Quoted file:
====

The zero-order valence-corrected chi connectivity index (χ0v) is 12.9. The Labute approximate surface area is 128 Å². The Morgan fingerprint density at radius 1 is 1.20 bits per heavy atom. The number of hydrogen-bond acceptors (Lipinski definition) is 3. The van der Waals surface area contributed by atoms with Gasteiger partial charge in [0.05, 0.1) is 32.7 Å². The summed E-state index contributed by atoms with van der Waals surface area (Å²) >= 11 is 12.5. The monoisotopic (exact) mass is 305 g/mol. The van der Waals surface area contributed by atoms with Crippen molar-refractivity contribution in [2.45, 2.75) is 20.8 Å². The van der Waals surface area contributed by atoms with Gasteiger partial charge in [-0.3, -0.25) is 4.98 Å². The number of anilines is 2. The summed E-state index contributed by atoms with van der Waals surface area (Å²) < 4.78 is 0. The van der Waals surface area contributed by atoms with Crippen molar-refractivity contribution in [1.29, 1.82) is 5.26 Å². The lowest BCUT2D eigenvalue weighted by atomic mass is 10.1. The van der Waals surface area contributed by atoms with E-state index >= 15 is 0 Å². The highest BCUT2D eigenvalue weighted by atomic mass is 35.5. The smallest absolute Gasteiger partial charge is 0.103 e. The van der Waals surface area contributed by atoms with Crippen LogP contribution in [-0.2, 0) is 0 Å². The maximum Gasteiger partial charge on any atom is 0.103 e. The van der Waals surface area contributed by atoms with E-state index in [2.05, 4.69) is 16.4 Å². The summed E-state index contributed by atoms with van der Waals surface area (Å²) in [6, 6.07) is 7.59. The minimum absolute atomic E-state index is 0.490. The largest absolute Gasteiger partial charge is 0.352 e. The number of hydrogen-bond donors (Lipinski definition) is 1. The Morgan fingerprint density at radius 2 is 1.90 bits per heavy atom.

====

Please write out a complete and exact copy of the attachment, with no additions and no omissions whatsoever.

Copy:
The zero-order valence-corrected chi connectivity index (χ0v) is 12.9. The Labute approximate surface area is 128 Å². The Morgan fingerprint density at radius 1 is 1.20 bits per heavy atom. The number of hydrogen-bond acceptors (Lipinski definition) is 3. The van der Waals surface area contributed by atoms with Gasteiger partial charge in [0.05, 0.1) is 32.7 Å². The summed E-state index contributed by atoms with van der Waals surface area (Å²) >= 11 is 12.5. The monoisotopic (exact) mass is 305 g/mol. The van der Waals surface area contributed by atoms with Crippen molar-refractivity contribution in [2.45, 2.75) is 20.8 Å². The van der Waals surface area contributed by atoms with Gasteiger partial charge in [-0.3, -0.25) is 4.98 Å². The number of anilines is 2. The summed E-state index contributed by atoms with van der Waals surface area (Å²) < 4.78 is 0. The van der Waals surface area contributed by atoms with Crippen molar-refractivity contribution in [1.29, 1.82) is 5.26 Å². The lowest BCUT2D eigenvalue weighted by atomic mass is 10.1. The van der Waals surface area contributed by atoms with E-state index >= 15 is 0 Å². The highest BCUT2D eigenvalue weighted by atomic mass is 35.5. The smallest absolute Gasteiger partial charge is 0.103 e. The van der Waals surface area contributed by atoms with Crippen LogP contribution in [-0.2, 0) is 0 Å². The maximum Gasteiger partial charge on any atom is 0.103 e. The van der Waals surface area contributed by atoms with E-state index in [2.05, 4.69) is 16.4 Å². The summed E-state index contributed by atoms with van der Waals surface area (Å²) in [6, 6.07) is 7.59. The minimum absolute atomic E-state index is 0.490. The largest absolute Gasteiger partial charge is 0.352 e. The number of hydrogen-bond donors (Lipinski definition) is 1. The Morgan fingerprint density at radius 2 is 1.90 bits per heavy atom.